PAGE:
Malcolm Turnbull and Scott Morrison seemed to have shied away from mounting any major efforts to reduce expenditure and have spent the last few months sounding out taxation measures to increase revenue instead. Finally they have concluded that the most promising measure for increasing revenue, increasing GST, is politically too difficult. Increasing taxation and increasing the size of government should never have been on the table for a conservative government. Australia already has a bloated public sector which needs to be reduced if we are to regain control of our fiscal destiny. Increasing the public sector doesn’t increase our wealth. It just makes it more difficult for the private sector, which does create wealth, in competing for resources.

Having led many cost-cutting exercises as an executive, here a few things I have learned.

Firstly don’t reward inappropriate behaviour. Many executive remuneration schemes actually reward executives for the size of their budgets and the number of people they manage. Whereas, in fact, our most valuable leaders are those that can manage with less, whether it be financial or human resources.

Most managers don’t know enough about the work done in the workplace to make good judgments about the resources required. As a result it is useful to benchmark against organisations doing similar work.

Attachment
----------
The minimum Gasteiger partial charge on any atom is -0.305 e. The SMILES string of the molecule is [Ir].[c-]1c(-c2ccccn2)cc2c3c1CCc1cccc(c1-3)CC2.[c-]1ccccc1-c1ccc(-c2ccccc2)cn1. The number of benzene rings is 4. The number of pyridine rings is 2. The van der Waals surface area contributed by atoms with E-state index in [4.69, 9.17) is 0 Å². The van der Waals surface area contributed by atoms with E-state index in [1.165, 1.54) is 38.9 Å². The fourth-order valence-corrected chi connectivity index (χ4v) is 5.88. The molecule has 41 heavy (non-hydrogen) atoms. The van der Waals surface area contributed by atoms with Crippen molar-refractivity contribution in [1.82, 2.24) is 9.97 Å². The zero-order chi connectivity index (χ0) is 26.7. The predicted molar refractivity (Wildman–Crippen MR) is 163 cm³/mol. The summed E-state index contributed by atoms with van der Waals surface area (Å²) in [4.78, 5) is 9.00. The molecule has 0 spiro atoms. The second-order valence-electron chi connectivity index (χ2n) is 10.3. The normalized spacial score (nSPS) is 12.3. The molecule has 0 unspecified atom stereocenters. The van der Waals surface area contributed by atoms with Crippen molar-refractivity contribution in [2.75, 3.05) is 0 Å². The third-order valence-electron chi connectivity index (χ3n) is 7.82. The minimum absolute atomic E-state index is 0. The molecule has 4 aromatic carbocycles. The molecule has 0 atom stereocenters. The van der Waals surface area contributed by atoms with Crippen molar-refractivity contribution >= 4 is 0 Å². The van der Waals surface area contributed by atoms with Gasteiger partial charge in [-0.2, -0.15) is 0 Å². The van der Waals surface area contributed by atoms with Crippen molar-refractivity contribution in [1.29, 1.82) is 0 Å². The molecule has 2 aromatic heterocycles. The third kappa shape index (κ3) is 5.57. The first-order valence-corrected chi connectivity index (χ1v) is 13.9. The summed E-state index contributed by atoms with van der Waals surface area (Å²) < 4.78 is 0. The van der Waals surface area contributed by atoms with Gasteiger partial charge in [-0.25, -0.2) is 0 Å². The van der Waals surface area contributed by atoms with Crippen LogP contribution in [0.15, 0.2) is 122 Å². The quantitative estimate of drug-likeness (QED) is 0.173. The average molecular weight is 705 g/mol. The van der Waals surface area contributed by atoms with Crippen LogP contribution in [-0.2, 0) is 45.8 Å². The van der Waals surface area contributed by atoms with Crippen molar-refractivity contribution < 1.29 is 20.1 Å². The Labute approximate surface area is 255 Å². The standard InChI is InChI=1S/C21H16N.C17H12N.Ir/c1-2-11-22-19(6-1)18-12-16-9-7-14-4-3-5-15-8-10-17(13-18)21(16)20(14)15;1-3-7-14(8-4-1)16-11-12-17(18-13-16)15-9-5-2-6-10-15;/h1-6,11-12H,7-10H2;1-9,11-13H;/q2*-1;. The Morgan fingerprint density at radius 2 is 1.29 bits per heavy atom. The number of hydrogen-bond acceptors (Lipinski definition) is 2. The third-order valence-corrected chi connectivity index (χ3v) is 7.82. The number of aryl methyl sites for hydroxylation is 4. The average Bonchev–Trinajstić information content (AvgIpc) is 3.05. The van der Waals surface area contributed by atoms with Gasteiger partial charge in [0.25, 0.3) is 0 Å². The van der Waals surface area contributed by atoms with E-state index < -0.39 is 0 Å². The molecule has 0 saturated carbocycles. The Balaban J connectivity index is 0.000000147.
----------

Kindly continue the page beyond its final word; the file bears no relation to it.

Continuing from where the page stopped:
A second strategy is that if an error is not going to result in the end of the world, resist demands for more staff and more expenditure and see what happens. Often a leader can facilitate productivity improvements by sharing staff across divisions and by encouraging divisional leaders to learn from each other. The easy way out is to accede to the plea for increased numbers of employees. Don’t give them the easy way out!

As an aside many will complain that it is a dreadful thing to overwork people, and no doubt that is true. But the most soul-destroying workplaces I have encountered are those where people don’t have enough to do largely because of restrictive industrial arrangements and lazy, compliant managers.

Adding additional employees in an unhelpful industrial environment often does nothing for productivity. One such enterprise I managed found that after losing almost fifty percent of its employees there was little change in workplace outcomes!

Thirdly, it is essential not to be driven by unions’ agendas. The Public Service is far more highly unionised than the private sector. In such an environment, often cosy relationships evolve between managers and unions which stifle productivity. Both often have incentives, as I have shown above, to maximise employment.

Now you might think that I am somehow prejudiced against employing people. Well that is far from the case. I want people to have jobs. But I want people to have real jobs that enable them to contribute to the purpose of the enterprise that employs them. Such jobs are essential jobs that can’t be removed because they fulfil essential functions required by the organisation. They are not just jobs designed to increase union membership numbers or inflate the salary of a manager.